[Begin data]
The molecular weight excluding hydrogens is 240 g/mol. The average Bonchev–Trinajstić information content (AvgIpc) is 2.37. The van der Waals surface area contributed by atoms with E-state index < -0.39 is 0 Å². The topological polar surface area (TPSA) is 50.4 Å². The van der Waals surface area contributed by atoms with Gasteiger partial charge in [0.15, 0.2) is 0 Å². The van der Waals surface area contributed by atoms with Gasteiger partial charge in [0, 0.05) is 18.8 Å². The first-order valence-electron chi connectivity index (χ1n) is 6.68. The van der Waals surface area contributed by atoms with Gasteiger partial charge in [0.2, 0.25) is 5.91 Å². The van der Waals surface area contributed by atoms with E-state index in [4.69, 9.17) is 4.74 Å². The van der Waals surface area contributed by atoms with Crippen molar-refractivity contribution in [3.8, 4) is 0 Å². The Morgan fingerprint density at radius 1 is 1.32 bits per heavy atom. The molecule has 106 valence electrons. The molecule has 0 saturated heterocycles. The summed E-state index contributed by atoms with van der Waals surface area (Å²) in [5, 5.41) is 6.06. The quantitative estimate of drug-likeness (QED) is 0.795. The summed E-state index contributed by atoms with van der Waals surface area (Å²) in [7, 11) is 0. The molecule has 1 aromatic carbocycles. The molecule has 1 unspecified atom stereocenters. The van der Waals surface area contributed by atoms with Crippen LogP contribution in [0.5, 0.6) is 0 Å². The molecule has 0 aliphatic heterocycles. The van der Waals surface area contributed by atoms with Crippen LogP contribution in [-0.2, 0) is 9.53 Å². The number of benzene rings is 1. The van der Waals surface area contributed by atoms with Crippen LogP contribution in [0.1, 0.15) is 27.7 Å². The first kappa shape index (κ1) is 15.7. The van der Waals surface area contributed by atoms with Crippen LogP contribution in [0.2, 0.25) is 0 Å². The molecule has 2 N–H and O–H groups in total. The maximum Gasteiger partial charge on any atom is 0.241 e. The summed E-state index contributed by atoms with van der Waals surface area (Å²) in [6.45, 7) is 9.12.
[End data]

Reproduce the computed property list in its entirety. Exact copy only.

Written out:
The molecular weight excluding hydrogens is 240 g/mol. The average Bonchev–Trinajstić information content (AvgIpc) is 2.37. The van der Waals surface area contributed by atoms with E-state index < -0.39 is 0 Å². The topological polar surface area (TPSA) is 50.4 Å². The van der Waals surface area contributed by atoms with Gasteiger partial charge in [0.15, 0.2) is 0 Å². The van der Waals surface area contributed by atoms with Gasteiger partial charge in [0, 0.05) is 18.8 Å². The first-order valence-electron chi connectivity index (χ1n) is 6.68. The van der Waals surface area contributed by atoms with Gasteiger partial charge in [0.2, 0.25) is 5.91 Å². The van der Waals surface area contributed by atoms with E-state index in [4.69, 9.17) is 4.74 Å². The van der Waals surface area contributed by atoms with Crippen molar-refractivity contribution in [3.8, 4) is 0 Å². The Morgan fingerprint density at radius 1 is 1.32 bits per heavy atom. The molecule has 106 valence electrons. The molecule has 0 saturated heterocycles. The summed E-state index contributed by atoms with van der Waals surface area (Å²) in [5, 5.41) is 6.06. The quantitative estimate of drug-likeness (QED) is 0.795. The summed E-state index contributed by atoms with van der Waals surface area (Å²) in [7, 11) is 0. The molecule has 1 aromatic carbocycles. The molecule has 1 unspecified atom stereocenters. The van der Waals surface area contributed by atoms with Crippen LogP contribution in [0.5, 0.6) is 0 Å². The molecule has 0 aliphatic heterocycles. The van der Waals surface area contributed by atoms with Crippen LogP contribution in [-0.2, 0) is 9.53 Å². The number of benzene rings is 1. The van der Waals surface area contributed by atoms with Crippen LogP contribution in [0.1, 0.15) is 27.7 Å². The first kappa shape index (κ1) is 15.7. The van der Waals surface area contributed by atoms with Crippen LogP contribution in [0.2, 0.25) is 0 Å². The molecule has 2 N–H and O–H groups in total. The maximum Gasteiger partial charge on any atom is 0.241 e. The summed E-state index contributed by atoms with van der Waals surface area (Å²) in [6.45, 7) is 9.12.